Cy Twombly: Gagosian Gallery

By Kuspit, Donald | Artforum International, March 1998 | Go to article overview

Cy Twombly: Gagosian Gallery


Kuspit, Donald, Artforum International


GAGOSIAN GALLERY

What I like about Cy Twombly's sculptures is the way they subvert all the cliches about his paintings. An original one - if a cliche can be called "original" - is Roland Barthes' notion that the canvases are a kind of writing manque; more ordinary is Arthur Danto's remark that the paintings are "dense with classical allusions" while remaining an "anthology of [abstract expressionist] marks." Peter Selz contradicts both, maintaining that Twombly's "scrawls carry no linguistic meaning" but rather "combine derisive gesture and indeterminate action." I suppose one sees what one is predisposed to see, but looking at Twombly's bronze sculptures one can't help but notice their patina, and realize the extent to which time has been his theme all along, regardless of medium. Twombly's art marks time at its most "primitive" - "duration experienced in the course of action," as Jean Piaget says in another context - which is always "mingled with impressions of expectation and effort." The scrawls on his canvases can be seen as the residue of that duration experienced in painting, and the patina of his sculpture as the apotheosis of primitive time. Twombly's whole art is an attempt to make time, as "experienced internally," in Piaget's words, external and conscious. He succeeds in doing so, with subtle decisiveness, in his sculptures.

In this recent show, ten pieces cast from earlier wood and found-object sculptures were on display, ranging from what is ostensibly an abandoned chariot, treated manneristically - the reins and platform are absurdly elongated, as though made for a Giacometti charioteer - to a group of five flowerlike forms. The flexible stalks of the latter, also elongated, are attached to rigidly upright verticals, as though they were young shoots requiring support. Whether mounted on a geometrical base or emerging from an inchoate mass of material, they also obliquely resemble Giacometti figures with their noble air of petrified abandonment. By contrast, Rotalla, 1990, and an untitled piece from 1997 can be read as pure geometry - both make use of half-circles, mounted upright. In two others (By the Ionian Sea, 1988, and Vulci Chronicle, 1997), the elements register as isolated gestures. Each seems like an actor who discovers his role only when put next to another actor, creating just enough of a formal plot to make a barebones drama.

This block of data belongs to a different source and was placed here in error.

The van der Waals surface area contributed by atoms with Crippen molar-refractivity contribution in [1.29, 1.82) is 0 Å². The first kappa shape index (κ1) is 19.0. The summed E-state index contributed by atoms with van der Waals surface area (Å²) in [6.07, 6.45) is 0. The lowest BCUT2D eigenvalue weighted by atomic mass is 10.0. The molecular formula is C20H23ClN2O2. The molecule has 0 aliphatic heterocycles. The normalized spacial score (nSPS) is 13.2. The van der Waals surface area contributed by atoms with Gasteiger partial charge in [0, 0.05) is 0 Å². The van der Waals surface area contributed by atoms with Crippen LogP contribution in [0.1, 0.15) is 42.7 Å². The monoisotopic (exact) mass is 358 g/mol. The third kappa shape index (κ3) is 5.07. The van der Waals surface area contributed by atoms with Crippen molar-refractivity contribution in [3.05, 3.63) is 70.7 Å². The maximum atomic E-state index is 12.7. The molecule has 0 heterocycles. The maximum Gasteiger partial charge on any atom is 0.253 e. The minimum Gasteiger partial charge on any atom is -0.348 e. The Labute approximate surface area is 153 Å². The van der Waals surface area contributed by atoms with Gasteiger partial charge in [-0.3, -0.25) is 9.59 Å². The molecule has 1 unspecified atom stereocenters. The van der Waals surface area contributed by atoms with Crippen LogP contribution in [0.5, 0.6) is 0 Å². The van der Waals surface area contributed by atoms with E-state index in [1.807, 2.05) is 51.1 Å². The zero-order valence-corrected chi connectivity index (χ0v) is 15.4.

Twombly's pictorial language, often a barely legible graffiti blur, loses its immediacy in the immensity of his canvases, becoming a temporal whisper. It too reduces to the language of patina, of temporal surface, just as the patina of his sculptures becomes liquid gesture. Patina not only bespeaks the movement of time, but does so in a manner as seductive as a siren song. The lush surface dares to announce the presence of death, if not without the Delphic flourish appropriate to a royal mystery. In the sculptures of flowers or stalks, it is as though Twombly has drained the life from their fragile bodies, leaving behind a perfect shell marked with the auratic patina. This concise act of mourning results in an artistic shadow - a form of immortality that is ironic insofar as it is dependent on mortality. …

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